Seward, Alaska – A happy outcome may be in sight for the black bear cub of the year whose mother was shot, and presumably killed by Seward Police last week in the Spring Creek parking area.
Tony Kavalok, Assistant Director for the Wildlife Conservation Division of Alaska’s Department of Fish and Game said his department was still working Monday to find a suitable facility for the cub. It is working with Fortress of the Bears, a relatively new bear sanctuary in Sitka that is willing to accept the black bear cub, to determine whether that facility meets the state’s standards required to allow it a permit to accept the bear.
The department is yet to determine that the facility is secure enough, he said, but had sent the area biologist over there to check it out, and is exchanging information with the facility. One concern, for example, was that the black bear could be an attractant for a wild brown bear, or feral dogs wandering the perimeters of the Sitka facility, Kavalok said.
Currently, the facility houses five brown bears, but it would be willing to accept the black bear cub, at least until or unless another permanent home could be located, said Evy Kinnear, who founded the 501©3 non-profit education and rescue center along with her husband Les. The facility has housed bears since 2007, and each bear’s habitat is three-quarters of an acre in size. They only have brown bears now as that’s the kind of bear found on Sitka, but as it’s an educational facility, they wouldn’t mind showing tourists a black bear as well, she said.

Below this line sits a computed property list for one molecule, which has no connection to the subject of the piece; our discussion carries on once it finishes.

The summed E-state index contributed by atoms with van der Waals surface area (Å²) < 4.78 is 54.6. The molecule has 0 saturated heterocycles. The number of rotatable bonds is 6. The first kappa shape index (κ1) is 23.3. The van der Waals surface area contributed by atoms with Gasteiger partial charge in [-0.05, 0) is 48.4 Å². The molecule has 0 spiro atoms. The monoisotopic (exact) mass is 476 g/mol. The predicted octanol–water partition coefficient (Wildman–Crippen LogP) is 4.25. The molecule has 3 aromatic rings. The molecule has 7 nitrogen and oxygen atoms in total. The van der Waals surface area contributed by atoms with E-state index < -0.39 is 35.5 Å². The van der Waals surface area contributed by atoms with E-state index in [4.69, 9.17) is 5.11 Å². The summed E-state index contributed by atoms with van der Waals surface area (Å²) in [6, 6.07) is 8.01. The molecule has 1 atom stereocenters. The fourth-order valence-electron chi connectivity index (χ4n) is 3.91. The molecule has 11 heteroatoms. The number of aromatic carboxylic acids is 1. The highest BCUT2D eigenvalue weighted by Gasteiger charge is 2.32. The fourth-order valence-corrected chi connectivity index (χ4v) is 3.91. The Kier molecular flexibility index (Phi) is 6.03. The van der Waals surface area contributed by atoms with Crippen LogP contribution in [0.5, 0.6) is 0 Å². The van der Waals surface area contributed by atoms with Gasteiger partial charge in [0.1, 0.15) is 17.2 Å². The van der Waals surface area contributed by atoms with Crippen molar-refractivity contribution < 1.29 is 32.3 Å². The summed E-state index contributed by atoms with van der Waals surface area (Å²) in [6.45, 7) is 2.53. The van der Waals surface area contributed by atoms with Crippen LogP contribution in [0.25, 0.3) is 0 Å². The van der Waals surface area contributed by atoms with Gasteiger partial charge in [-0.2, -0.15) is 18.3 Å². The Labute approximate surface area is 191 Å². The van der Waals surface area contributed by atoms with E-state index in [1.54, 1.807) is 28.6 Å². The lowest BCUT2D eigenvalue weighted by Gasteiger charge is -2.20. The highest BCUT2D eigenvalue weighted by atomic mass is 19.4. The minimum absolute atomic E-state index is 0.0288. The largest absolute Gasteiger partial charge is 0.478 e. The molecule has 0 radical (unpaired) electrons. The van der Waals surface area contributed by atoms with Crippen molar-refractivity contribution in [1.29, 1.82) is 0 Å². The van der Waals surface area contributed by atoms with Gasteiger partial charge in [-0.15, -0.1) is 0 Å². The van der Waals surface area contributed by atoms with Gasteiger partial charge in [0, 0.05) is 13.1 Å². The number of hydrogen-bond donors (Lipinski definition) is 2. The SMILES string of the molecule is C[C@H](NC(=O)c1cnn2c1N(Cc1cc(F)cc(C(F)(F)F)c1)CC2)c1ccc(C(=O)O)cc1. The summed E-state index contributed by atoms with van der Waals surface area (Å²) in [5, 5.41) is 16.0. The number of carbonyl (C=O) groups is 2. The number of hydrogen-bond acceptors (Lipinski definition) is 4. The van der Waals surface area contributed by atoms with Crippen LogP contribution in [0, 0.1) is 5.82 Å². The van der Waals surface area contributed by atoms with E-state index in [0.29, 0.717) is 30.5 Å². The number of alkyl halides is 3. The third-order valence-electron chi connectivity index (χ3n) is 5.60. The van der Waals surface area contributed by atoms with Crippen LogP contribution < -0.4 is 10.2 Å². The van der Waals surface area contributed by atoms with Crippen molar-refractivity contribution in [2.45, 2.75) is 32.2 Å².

The staff at Fortress of the Bears is doing all they can do to meet the state’s required criteria, she said, and they don’t believe security around the perimeter is a problem as no wild bears have ever visited the property to her knowledge—even when their female bear is in estrus. But, that’s ADF&G’s decision, she said.
The local media story of the bear cub took on a life of its own across Alaska and Outside via the internet and social media. The small cub’s night-time capture at Spring Creek also was filmed for an episode of the Alaska State Trooper’s television series.
One website, Examiner.com hyped the story, giving the cub the name “Baby Smokey” and called for readers to phone the Alaska representatives and the State of Alaska and Kenai wildlife refuge on behalf of the cub who had just hours left to live. A Good Samaritan offered to fund the bear’s transport to its new location.
The story put added pressure on the state agency in what would have normally been an uneventful death for the abandoned cub, who would otherwise have had little chance of survival on its own.
What many people don’t realize is that there are 45-46 states with black bears, Kavalok said, and a lot of those, particularly western states, have a tough time locating facilities for their own bears. Permanent long-term facilities are in short supply everywhere.
Two or three staff members, including a wildlife biologist, volunteers and interns help run the Fortress of the Bears during the winter, and even more staff it during the summer tourist season when visitors drop by to see the bears, and get an education on Alaska wildlife. The staff collects about 200-300 pounds of recycled fish and produce per day from individual donations, local supermarkets and restaurants, and from local fish hatchery and canneries, Kinnear said. There’s a recycling center and farm on the premises, and a small petting zoo.